Radioprotective functions of Deinococcus Mn complexes for practical purposes

Project: Research project

Project Details


1.0 Objective: The ongoing Fukushima nuclear disaster in Japan has brought sharp focus on the urgent need for research on the prevention of acute and chronic radiation effects. Radiological terrorist “dirty bombs” and nuclear explosive devices also are among the most devastating potential threats facing Americans and their allies. The acute radiation syndrome (ARS) occurs following a brief exposure to high doses of radiation, and prognosis depends on the dose received. There are currently no effective radioprotective drugs or treatments available to patients overexposed to ionizing radiation. Deinococcus radiodurans, a bacterial species, has evolved remarkable defenses against, and repair of, damage from radiation, effectively neutralizing all measurable biological damage caused by acute and chronic radiation exposures. The major aims of the proposed research are to 1) characterize, export out of the host cell, and reconstitute the radioprotective Mn2+ complexes of D. radiodurans; 2) apply the most radioprotective reconstituted Mn2+ complexes to irradiated mammalian cell lines and mice; and 3) test the ability of the most protective Mn2+ complexes to preserve viral envelope epitopes at supralethal doses (>40 kGy), needed to mount protective immune responses.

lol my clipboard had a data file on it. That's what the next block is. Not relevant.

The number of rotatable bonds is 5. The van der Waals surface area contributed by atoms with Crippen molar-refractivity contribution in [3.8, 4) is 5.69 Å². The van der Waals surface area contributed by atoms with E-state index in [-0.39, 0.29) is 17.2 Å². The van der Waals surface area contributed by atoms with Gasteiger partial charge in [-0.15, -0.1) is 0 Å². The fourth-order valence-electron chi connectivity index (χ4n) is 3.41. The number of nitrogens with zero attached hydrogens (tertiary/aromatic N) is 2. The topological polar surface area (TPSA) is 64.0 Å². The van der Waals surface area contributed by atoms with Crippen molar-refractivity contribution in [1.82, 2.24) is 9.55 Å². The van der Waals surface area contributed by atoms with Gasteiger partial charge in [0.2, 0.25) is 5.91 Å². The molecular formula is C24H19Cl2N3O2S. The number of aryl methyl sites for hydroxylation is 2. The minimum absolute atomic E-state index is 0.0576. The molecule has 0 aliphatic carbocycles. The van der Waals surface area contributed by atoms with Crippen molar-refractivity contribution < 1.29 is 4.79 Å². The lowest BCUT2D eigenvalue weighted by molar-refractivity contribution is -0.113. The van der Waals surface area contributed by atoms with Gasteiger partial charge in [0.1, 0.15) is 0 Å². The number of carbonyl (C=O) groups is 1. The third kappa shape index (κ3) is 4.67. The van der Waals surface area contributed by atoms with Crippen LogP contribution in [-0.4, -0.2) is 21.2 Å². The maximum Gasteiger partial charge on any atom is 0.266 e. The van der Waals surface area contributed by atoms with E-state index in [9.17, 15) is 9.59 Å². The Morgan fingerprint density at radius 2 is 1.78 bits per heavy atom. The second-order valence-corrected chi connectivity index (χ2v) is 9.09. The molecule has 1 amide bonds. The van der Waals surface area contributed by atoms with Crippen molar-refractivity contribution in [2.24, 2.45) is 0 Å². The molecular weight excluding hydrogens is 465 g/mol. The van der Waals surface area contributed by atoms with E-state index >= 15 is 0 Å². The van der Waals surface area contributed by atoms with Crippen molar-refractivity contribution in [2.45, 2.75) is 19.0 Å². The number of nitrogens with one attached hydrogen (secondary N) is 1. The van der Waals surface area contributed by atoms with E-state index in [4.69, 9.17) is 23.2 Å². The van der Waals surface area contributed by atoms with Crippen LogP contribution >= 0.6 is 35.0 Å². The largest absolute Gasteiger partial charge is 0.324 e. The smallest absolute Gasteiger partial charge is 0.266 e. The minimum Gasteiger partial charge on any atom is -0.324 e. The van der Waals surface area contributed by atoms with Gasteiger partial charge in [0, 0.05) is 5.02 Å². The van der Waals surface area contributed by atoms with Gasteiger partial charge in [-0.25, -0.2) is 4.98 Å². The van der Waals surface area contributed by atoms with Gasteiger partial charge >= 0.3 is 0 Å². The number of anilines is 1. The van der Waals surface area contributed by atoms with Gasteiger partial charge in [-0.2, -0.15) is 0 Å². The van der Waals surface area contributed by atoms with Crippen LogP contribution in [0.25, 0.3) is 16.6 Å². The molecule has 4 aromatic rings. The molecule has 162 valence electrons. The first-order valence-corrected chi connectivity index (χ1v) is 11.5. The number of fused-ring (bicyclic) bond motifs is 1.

Effective start/end date11/1/138/30/14


  • Henry M. Jackson Foundation for the Advancement of Military Medicine (2361 // HT9404-12-1-0020)
  • Uniformed Services University of the Health Sciences (2361 // HT9404-12-1-0020)


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